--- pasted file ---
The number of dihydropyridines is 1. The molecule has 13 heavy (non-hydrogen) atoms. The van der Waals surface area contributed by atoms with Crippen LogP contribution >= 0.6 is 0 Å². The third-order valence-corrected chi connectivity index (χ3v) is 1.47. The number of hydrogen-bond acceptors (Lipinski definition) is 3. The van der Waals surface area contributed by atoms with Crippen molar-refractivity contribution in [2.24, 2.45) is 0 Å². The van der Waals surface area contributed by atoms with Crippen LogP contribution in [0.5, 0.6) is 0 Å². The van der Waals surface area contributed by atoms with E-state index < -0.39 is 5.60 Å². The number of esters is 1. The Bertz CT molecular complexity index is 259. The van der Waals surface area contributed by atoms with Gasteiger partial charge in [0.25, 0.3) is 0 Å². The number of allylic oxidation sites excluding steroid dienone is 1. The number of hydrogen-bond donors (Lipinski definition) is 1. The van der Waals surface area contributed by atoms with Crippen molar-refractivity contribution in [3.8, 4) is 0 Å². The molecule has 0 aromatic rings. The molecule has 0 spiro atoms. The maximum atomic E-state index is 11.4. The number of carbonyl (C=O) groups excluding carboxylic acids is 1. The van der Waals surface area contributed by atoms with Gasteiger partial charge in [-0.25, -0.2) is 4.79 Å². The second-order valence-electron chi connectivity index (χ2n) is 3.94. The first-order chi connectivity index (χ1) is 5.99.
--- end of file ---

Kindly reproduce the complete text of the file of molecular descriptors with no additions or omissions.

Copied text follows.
The number of dihydropyridines is 1. The molecule has 13 heavy (non-hydrogen) atoms. The van der Waals surface area contributed by atoms with Crippen LogP contribution >= 0.6 is 0 Å². The third-order valence-corrected chi connectivity index (χ3v) is 1.47. The number of hydrogen-bond acceptors (Lipinski definition) is 3. The van der Waals surface area contributed by atoms with Crippen molar-refractivity contribution in [2.24, 2.45) is 0 Å². The van der Waals surface area contributed by atoms with Crippen LogP contribution in [0.5, 0.6) is 0 Å². The van der Waals surface area contributed by atoms with E-state index < -0.39 is 5.60 Å². The number of esters is 1. The Bertz CT molecular complexity index is 259. The van der Waals surface area contributed by atoms with Gasteiger partial charge in [0.25, 0.3) is 0 Å². The number of allylic oxidation sites excluding steroid dienone is 1. The number of hydrogen-bond donors (Lipinski definition) is 1. The van der Waals surface area contributed by atoms with Crippen molar-refractivity contribution in [3.8, 4) is 0 Å². The molecule has 0 aromatic rings. The molecule has 0 spiro atoms. The maximum atomic E-state index is 11.4. The number of carbonyl (C=O) groups excluding carboxylic acids is 1. The van der Waals surface area contributed by atoms with Gasteiger partial charge in [-0.25, -0.2) is 4.79 Å². The second-order valence-electron chi connectivity index (χ2n) is 3.94. The first-order chi connectivity index (χ1) is 5.99.